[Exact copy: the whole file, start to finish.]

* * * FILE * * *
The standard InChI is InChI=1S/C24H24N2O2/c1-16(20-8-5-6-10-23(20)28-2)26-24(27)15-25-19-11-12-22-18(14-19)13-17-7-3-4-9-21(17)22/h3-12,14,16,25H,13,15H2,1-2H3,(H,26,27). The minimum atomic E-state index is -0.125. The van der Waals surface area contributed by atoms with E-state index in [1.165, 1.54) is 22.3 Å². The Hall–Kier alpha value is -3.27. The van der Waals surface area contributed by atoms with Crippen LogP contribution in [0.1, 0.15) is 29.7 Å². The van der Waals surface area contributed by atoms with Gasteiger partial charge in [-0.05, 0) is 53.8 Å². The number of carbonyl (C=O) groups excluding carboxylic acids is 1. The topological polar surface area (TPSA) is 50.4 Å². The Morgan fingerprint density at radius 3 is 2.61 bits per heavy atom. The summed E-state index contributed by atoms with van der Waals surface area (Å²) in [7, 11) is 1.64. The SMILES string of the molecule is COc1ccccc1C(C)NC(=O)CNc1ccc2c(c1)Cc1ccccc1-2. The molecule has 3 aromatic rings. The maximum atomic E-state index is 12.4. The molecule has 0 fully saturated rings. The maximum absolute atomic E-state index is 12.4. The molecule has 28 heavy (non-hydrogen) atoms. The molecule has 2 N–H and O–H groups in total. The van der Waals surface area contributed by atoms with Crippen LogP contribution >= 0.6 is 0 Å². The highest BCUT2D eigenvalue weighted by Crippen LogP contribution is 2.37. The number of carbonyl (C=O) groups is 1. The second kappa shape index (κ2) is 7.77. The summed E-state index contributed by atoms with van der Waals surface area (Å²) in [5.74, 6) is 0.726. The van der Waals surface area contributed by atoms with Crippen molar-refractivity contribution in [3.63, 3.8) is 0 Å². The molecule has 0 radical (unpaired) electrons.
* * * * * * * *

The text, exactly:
The standard InChI is InChI=1S/C24H24N2O2/c1-16(20-8-5-6-10-23(20)28-2)26-24(27)15-25-19-11-12-22-18(14-19)13-17-7-3-4-9-21(17)22/h3-12,14,16,25H,13,15H2,1-2H3,(H,26,27). The minimum atomic E-state index is -0.125. The van der Waals surface area contributed by atoms with E-state index in [1.165, 1.54) is 22.3 Å². The Hall–Kier alpha value is -3.27. The van der Waals surface area contributed by atoms with Crippen LogP contribution in [0.1, 0.15) is 29.7 Å². The van der Waals surface area contributed by atoms with Gasteiger partial charge in [-0.05, 0) is 53.8 Å². The number of carbonyl (C=O) groups excluding carboxylic acids is 1. The topological polar surface area (TPSA) is 50.4 Å². The Morgan fingerprint density at radius 3 is 2.61 bits per heavy atom. The summed E-state index contributed by atoms with van der Waals surface area (Å²) in [7, 11) is 1.64. The SMILES string of the molecule is COc1ccccc1C(C)NC(=O)CNc1ccc2c(c1)Cc1ccccc1-2. The molecule has 3 aromatic rings. The maximum atomic E-state index is 12.4. The molecule has 0 fully saturated rings. The maximum absolute atomic E-state index is 12.4. The molecule has 28 heavy (non-hydrogen) atoms. The molecule has 2 N–H and O–H groups in total. The van der Waals surface area contributed by atoms with Crippen LogP contribution >= 0.6 is 0 Å². The highest BCUT2D eigenvalue weighted by Crippen LogP contribution is 2.37. The number of carbonyl (C=O) groups is 1. The second kappa shape index (κ2) is 7.77. The summed E-state index contributed by atoms with van der Waals surface area (Å²) in [5.74, 6) is 0.726. The van der Waals surface area contributed by atoms with Crippen molar-refractivity contribution in [3.63, 3.8) is 0 Å². The molecule has 0 radical (unpaired) electrons.